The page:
Bit late with this — a piece of forecasting from Deutsche Bank that followed last week’s Johnston Press results for 1H08. The note in question summarises JP’s advertising revenues so far this year:
- March 27, 2019
- March 20, 2019
- March 13, 2019
H1 ad revs (UK print) dropped 11%, with June down 17%. The first 7 weeks of H2 are down around 23%.
This leads Deutsche Bank to forecast that Johnston Press will face YOY ad revenue declines of 25% for the rest of the year.
Because declines were shallower during the first half, Deutsche Bank predicts that for 2008 as a whole, Johnston Press’s ad revenues will end up down 18% YOY.
A couple of things need to be said at this point.
The first is that these 2H expectations currently pivot on a ropey bit of data.
That 23% decline for Johnston Press during the traditionally thin summer months isn’t a reliable guide to what will happen between September and December.
But it is worrying. At the moment, the newspaper advertising business — like the wider economy — sits at a point of inflection. The industry has its Alastair Darling types (forecasting much worse to come). And it has its Caroline Flint types (she’s the housing minister who is a bit naive about telephoto lenses and has been a key proponent of Gordon Bown’s “Don’t panic” line).
The analysts at Deutsche Bank — like most of their peers — seem to be lining up with Ms. Flint. The bank’s forecast for Johnston Press revenues during 2009 makes this plain:
We continue to assume a 7% decline in advertising revenues for 2009, but this is from the new lower 2008 base.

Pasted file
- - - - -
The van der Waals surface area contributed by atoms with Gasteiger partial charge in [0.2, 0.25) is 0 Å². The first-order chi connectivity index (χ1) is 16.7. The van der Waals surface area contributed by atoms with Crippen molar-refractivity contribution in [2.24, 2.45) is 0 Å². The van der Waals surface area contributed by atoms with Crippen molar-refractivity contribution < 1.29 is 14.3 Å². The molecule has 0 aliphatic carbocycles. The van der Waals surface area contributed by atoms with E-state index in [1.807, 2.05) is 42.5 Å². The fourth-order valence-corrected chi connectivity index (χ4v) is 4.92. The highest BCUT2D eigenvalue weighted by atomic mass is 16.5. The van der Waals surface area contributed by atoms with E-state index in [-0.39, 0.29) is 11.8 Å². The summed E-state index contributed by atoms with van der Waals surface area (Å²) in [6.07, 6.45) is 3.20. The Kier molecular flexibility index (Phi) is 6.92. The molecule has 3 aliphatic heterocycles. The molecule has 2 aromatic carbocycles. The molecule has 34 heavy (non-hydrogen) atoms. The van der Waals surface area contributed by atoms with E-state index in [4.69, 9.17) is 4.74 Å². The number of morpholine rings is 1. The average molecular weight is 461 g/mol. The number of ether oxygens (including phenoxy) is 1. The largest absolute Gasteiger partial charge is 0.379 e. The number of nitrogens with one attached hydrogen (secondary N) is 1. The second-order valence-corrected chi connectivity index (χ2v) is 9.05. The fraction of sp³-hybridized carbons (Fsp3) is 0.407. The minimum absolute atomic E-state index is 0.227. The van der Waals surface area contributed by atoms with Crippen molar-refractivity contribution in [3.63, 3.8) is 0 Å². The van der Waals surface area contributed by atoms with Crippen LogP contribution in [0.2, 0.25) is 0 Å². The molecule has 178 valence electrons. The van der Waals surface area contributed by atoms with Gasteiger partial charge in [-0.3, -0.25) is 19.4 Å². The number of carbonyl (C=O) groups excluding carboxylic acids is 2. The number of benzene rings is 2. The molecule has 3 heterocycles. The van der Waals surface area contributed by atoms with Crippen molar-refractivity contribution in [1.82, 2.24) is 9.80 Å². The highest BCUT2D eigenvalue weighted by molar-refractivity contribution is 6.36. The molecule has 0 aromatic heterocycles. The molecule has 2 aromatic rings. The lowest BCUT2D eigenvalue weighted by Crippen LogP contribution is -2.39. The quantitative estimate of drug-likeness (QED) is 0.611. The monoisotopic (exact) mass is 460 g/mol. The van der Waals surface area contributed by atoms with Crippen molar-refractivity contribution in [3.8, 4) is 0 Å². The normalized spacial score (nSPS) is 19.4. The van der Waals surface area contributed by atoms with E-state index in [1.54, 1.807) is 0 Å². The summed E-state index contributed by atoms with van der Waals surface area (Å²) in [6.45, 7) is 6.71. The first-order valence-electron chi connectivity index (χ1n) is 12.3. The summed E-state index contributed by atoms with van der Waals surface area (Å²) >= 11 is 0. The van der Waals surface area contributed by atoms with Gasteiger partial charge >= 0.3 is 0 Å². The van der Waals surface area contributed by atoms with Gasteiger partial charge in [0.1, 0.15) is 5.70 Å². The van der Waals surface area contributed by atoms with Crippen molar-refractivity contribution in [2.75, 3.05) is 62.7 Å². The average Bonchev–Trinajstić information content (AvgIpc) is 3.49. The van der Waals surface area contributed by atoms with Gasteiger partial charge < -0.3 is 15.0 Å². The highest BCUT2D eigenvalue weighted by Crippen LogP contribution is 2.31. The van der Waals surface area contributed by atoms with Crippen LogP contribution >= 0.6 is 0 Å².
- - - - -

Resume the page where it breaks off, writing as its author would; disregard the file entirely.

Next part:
To say the least, this prediction looks rosy. It underlines the fact that analysts’ forecasts tend to lag behind developments in the real world during a downturn.
If 25% ad revenues declines become the reality at Johnston Press in 2H08, some revisions will be required in those 2009 forecasts.
The reckoning will have an unpleasant effect on share prices. And that, in turn, could return us to the dark days of early summer, when valuations for Trinity and Johnston Press rode so low that wild talk became commonplace.
NB: New-ish (and non-financial) readers might be wondering why I keep on referring to Johnston Press and Trinity Mirror in posts like these.
The reason is simple: these companies are part of a small band of media companies whose quoted status means they have to disclose large amounts of financial information. To some extent, this means that they have become proxies for the entire news-generating sector.
But it’s also worth remembering that both TM and JP are heavily exposed to the market’s nastiest risks: they own lots of local newspapers, they’re heavily reliant upon classified advertising and (in the case of TM), they are part of a red-top market that’s declining relatively rapidly in circulation terms.
In other words: what TM and JP offer is a guide to the leading and bleeding edge of recession. Their revenues streams started falling first, and it’s likely they will fall furthest.
If you work in B2B publishing, or even consumer magazines, JP and TM will give you an idea of where the downturn is heading. Almost certainly, however, the prognosis for your business won’t be quite so dark. Given the persistent hysteria that surrounds the media sector, this is worth remembering.